In a casual and insightful conversation, I sat down with Elizah, a Biodiversity Offset Coordinator at Easy Skill for a main Papua LNG Operator. Elizah shared his journey, experiences, and the intricacies of role within the Biodiversity, Societal, and Environment (BSE) department.
To start off, could you tell us a bit more about your background and how you found your way into the role of a Biodiversity Offset Coordinator?
Elizah: Well, before joining a main Papua LNG Operator, I was involved with the Wildlife Conservation Society in Papua New Guinea, working on marine conservation. My academic background is in tropical biology and conservation. The transition to a major Papua LNG Operator happened last year when I decided to apply my skills to contribute to conservation initiatives within the energy industry.
Now, as a biodiversity offset coordinator, could you shed some light on what your role entails?
Elizah: Certainly. In the BSE department, my focus is on biodiversity, particularly in the Purarí Delta of Papua New Guinea. My role kicks in during the early stages of a project. I collect baseline data to assess the environmental footprint of the company. As the project progresses, my team and I work on offsetting the biodiversity impact by creating conservation areas and implementing mitigation strategies.
Could you explain how you calculate the footprint and the subsequent offsetting process?
Elizah: The calculation involves various factors, considering the type of forest, area clearance, and the biodiversity values at stake. For instance, if the company clears a primary forest, we aim to offset that impact by creating a conservation area of equal or like-for-like value. The offsetting program involves technical calculations based on the specific disturbance caused. Moreover, the Papua LNG Operator I work with has a commitment to net gain, ensuring that we not only compensate for the impact but go beyond to protect the environment further.
Your work seems both challenging and rewarding. Speaking of challenges, what do you find most challenging in your role?
Elizah: The industry demands efficiency and timely results, and meeting those expectations is undoubtedly a challenge. However, the real thrill for me is the impact we can make. Working in the field, assessing the terrain and biodiversity values where the project will take place, brings a physical challenge, but I embrace it because I believe in the positive impact we're creating.
And looking ahead, how long do you anticipate working on this project?
Elizah: Unlike some roles in the industry that conclude with the construction phase, mine is ongoing throughout the lifespan of the project. After construction, we shift to monitoring the residual impacts, ensuring a sustainable approach to the environment. It's a long-term commitment.
That's interesting. Now, Elizah, what inspired you to take on this role, considering the unique challenges it presents?
Elizah: The industry's goal-oriented nature and the prospect of contributing to meaningful conservation efforts intrigued me. I saw it as both a challenge and an opportunity at this stage of my career, where I wanted to make a tangible impact. The commitment to biodiversity net gain by the Papua LNG Operator aligns with my values and aspirations.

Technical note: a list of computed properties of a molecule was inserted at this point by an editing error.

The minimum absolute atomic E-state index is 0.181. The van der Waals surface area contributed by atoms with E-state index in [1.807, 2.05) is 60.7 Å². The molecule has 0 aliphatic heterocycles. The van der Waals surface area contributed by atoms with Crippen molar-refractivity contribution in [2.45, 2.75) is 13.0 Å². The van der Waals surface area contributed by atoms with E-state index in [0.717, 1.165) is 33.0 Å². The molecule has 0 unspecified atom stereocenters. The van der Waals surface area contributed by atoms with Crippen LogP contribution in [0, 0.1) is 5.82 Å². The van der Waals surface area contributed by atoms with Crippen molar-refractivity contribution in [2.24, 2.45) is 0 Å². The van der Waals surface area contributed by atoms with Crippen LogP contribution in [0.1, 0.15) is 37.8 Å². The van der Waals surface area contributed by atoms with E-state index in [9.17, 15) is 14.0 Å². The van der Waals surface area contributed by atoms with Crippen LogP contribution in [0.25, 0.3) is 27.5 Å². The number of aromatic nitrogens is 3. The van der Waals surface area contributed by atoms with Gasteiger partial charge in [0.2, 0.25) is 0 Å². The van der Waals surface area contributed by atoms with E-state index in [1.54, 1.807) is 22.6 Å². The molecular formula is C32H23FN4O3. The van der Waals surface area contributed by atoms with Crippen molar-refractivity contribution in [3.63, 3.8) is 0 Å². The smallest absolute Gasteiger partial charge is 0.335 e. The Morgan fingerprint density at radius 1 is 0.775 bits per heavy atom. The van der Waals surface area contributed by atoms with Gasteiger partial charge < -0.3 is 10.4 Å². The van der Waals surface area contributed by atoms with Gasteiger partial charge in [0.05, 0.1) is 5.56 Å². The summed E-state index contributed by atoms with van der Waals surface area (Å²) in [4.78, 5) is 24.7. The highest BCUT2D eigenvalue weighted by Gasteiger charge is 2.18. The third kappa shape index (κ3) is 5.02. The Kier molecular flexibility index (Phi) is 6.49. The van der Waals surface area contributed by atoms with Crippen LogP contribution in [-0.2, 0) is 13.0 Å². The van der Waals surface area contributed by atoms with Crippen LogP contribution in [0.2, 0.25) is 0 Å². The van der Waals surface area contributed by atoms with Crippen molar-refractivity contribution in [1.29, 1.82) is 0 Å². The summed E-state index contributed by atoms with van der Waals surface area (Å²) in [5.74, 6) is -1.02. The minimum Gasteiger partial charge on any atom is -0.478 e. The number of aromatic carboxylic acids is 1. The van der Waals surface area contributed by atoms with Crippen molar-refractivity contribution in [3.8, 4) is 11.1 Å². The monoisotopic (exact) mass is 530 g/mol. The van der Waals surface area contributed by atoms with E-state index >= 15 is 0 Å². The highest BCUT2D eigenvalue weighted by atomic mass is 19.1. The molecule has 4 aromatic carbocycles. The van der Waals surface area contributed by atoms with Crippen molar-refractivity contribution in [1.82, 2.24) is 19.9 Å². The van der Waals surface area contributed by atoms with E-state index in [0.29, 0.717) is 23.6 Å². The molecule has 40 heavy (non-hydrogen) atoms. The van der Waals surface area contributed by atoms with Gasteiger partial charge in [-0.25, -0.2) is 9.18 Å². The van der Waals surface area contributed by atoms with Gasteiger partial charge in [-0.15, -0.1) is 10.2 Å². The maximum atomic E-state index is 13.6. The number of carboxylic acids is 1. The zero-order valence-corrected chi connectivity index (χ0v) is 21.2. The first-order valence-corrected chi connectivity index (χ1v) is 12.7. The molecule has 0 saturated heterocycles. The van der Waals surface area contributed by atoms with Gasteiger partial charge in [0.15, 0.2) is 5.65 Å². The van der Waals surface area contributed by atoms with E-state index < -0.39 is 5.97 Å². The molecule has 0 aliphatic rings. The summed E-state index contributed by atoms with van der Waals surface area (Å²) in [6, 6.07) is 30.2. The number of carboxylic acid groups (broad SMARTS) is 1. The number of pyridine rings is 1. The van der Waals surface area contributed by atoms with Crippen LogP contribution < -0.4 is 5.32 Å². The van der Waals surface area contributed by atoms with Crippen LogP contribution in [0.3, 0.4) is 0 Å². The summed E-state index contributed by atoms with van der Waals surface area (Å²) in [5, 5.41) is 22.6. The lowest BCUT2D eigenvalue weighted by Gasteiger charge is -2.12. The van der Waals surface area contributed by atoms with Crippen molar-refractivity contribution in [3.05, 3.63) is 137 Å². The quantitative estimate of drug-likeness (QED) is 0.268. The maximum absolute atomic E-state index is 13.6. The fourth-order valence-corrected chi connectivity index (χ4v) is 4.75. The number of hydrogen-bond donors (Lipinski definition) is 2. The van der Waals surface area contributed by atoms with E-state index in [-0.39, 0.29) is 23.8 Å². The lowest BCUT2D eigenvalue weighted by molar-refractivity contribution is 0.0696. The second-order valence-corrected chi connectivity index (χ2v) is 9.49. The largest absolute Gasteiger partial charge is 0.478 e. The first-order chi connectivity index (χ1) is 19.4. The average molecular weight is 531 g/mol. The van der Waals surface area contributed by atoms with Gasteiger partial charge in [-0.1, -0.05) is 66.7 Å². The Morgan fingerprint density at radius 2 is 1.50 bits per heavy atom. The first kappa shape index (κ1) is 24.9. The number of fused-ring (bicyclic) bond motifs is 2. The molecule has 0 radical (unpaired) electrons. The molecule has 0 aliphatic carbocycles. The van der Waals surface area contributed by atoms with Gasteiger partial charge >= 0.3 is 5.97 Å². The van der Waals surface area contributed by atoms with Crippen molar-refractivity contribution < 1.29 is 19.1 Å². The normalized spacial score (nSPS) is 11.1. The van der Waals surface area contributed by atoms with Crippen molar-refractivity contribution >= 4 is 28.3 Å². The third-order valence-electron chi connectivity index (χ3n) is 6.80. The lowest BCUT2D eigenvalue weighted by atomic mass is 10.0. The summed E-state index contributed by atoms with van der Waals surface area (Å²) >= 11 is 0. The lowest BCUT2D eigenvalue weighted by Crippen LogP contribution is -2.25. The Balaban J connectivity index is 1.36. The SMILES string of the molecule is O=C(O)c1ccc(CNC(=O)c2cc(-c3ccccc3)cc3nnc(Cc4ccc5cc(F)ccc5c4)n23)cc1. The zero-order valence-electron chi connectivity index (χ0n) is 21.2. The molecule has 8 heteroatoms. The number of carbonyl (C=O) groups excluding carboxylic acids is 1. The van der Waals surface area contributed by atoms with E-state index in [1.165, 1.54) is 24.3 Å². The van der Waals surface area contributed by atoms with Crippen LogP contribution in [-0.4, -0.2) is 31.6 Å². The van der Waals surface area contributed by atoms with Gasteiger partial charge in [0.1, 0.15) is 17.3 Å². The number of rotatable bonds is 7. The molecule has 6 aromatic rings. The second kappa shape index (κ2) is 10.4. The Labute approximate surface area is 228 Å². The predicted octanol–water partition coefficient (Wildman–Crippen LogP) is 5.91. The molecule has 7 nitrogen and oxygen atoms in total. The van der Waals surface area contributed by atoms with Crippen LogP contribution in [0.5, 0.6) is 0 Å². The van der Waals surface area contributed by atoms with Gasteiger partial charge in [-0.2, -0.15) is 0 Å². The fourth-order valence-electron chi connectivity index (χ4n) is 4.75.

Lastly, could you share a bit about the day-to-day activities in the field during the pre-construction phase?
Elizah: Currently, we're focused on pre-construction surveys, covering terrestrial biodiversity, aquatic studies, and assessing cultural heritage. I lead or support teams in marking and documenting threatened or restricted ranged plants and animals, evaluating water quality, and identifying historical sites. Additionally, I'm involved in crafting management plans for the company to navigate around sensitive biodiversity features.
Elizah, you mentioned working with local communities to create conservation areas. Could you share more about your interactions with the communities and the broader societal impact?
Elizah: Certainly. In our efforts to create conservation areas, collaboration with local communities is vital. While my primary focus is on biodiversity, the societal team plays a crucial role. They engage with communities, understand their needs, and ensure that our conservation initiatives align with the well-being of the people. Livelihood projects become a significant incentive for communities to protect the land, providing alternative sources of income.
It's inspiring to see the holistic approach that involves both environmental and societal considerations. Now, tell us more about your experience with Easy Skill. How would you describe your time as a consultant?
Elizah: I must say I'm happy working with Easy Skill. The support from the entire team has been exceptional. They are approachable, responsive, and always willing to address any concerns. The welcoming atmosphere and the quick actions taken by the team contribute to a positive work environment.
Thank you for sharing your insights, Elizah. It's been truly enlightening to learn about your journey and the intricate work you do.
Intrigued by becoming a consultant?
If you wish to embark on a similar journey in Papua New Guinea, consider joining us at Easy Skill. Send your resume to email@example.com, and let's explore the possibilities together.
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